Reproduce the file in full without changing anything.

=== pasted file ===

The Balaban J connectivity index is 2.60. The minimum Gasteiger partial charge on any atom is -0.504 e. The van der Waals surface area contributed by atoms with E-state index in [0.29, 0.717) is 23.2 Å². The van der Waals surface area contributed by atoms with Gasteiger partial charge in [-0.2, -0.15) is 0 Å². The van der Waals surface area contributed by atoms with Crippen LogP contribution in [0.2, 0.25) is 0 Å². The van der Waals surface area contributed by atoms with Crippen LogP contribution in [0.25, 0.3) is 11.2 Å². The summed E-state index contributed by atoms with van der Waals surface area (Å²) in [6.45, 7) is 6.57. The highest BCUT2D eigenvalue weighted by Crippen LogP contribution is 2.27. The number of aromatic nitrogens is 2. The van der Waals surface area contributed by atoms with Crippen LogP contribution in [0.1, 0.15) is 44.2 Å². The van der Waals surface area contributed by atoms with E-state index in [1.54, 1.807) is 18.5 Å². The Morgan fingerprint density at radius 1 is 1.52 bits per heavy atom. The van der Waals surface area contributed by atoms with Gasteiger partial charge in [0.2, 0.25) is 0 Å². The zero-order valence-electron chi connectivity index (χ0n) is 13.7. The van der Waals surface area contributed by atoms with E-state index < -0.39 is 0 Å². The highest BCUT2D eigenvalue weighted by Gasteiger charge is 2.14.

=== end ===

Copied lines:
The Balaban J connectivity index is 2.60. The minimum Gasteiger partial charge on any atom is -0.504 e. The van der Waals surface area contributed by atoms with E-state index in [0.29, 0.717) is 23.2 Å². The van der Waals surface area contributed by atoms with Gasteiger partial charge in [-0.2, -0.15) is 0 Å². The van der Waals surface area contributed by atoms with Crippen LogP contribution in [0.2, 0.25) is 0 Å². The van der Waals surface area contributed by atoms with Crippen LogP contribution in [0.25, 0.3) is 11.2 Å². The summed E-state index contributed by atoms with van der Waals surface area (Å²) in [6.45, 7) is 6.57. The highest BCUT2D eigenvalue weighted by Crippen LogP contribution is 2.27. The number of aromatic nitrogens is 2. The van der Waals surface area contributed by atoms with Crippen LogP contribution in [0.1, 0.15) is 44.2 Å². The van der Waals surface area contributed by atoms with E-state index in [1.54, 1.807) is 18.5 Å². The Morgan fingerprint density at radius 1 is 1.52 bits per heavy atom. The van der Waals surface area contributed by atoms with Gasteiger partial charge in [0.2, 0.25) is 0 Å². The zero-order valence-electron chi connectivity index (χ0n) is 13.7. The van der Waals surface area contributed by atoms with E-state index < -0.39 is 0 Å². The highest BCUT2D eigenvalue weighted by Gasteiger charge is 2.14.